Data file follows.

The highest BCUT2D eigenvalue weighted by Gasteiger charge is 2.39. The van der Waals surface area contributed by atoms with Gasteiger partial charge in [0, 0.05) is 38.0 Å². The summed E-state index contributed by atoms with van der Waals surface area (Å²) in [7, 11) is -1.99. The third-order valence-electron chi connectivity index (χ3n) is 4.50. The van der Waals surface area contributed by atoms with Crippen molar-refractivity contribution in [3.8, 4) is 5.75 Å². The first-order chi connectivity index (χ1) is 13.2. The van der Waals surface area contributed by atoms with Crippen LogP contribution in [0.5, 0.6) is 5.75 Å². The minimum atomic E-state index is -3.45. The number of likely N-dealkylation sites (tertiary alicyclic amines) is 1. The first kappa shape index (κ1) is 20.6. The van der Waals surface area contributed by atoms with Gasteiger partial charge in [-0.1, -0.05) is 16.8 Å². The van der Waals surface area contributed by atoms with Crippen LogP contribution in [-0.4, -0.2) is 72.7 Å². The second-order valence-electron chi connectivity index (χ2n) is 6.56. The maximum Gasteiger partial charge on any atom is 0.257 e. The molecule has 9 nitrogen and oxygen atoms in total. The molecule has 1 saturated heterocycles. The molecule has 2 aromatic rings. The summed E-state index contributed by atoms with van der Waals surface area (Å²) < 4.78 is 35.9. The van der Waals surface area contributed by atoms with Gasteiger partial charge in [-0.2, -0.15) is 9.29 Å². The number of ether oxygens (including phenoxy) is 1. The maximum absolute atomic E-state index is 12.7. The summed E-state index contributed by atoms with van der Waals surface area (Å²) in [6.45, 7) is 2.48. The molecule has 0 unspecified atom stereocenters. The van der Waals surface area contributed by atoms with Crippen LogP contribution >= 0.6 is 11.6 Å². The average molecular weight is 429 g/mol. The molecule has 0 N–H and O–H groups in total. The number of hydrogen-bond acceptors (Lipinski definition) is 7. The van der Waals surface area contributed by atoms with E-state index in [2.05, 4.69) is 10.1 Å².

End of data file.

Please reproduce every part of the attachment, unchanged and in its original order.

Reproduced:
The highest BCUT2D eigenvalue weighted by Gasteiger charge is 2.39. The van der Waals surface area contributed by atoms with Gasteiger partial charge in [0, 0.05) is 38.0 Å². The summed E-state index contributed by atoms with van der Waals surface area (Å²) in [7, 11) is -1.99. The third-order valence-electron chi connectivity index (χ3n) is 4.50. The van der Waals surface area contributed by atoms with Crippen molar-refractivity contribution in [3.8, 4) is 5.75 Å². The first-order chi connectivity index (χ1) is 13.2. The van der Waals surface area contributed by atoms with Crippen LogP contribution in [0.5, 0.6) is 5.75 Å². The minimum atomic E-state index is -3.45. The number of likely N-dealkylation sites (tertiary alicyclic amines) is 1. The first kappa shape index (κ1) is 20.6. The van der Waals surface area contributed by atoms with Gasteiger partial charge in [-0.1, -0.05) is 16.8 Å². The van der Waals surface area contributed by atoms with Crippen LogP contribution in [-0.4, -0.2) is 72.7 Å². The second-order valence-electron chi connectivity index (χ2n) is 6.56. The maximum Gasteiger partial charge on any atom is 0.257 e. The molecule has 9 nitrogen and oxygen atoms in total. The molecule has 1 saturated heterocycles. The molecule has 2 aromatic rings. The summed E-state index contributed by atoms with van der Waals surface area (Å²) < 4.78 is 35.9. The van der Waals surface area contributed by atoms with Gasteiger partial charge in [-0.2, -0.15) is 9.29 Å². The number of ether oxygens (including phenoxy) is 1. The maximum absolute atomic E-state index is 12.7. The summed E-state index contributed by atoms with van der Waals surface area (Å²) in [6.45, 7) is 2.48. The molecule has 0 unspecified atom stereocenters. The van der Waals surface area contributed by atoms with Crippen LogP contribution >= 0.6 is 11.6 Å². The average molecular weight is 429 g/mol. The molecule has 0 N–H and O–H groups in total. The number of hydrogen-bond acceptors (Lipinski definition) is 7. The van der Waals surface area contributed by atoms with E-state index in [2.05, 4.69) is 10.1 Å².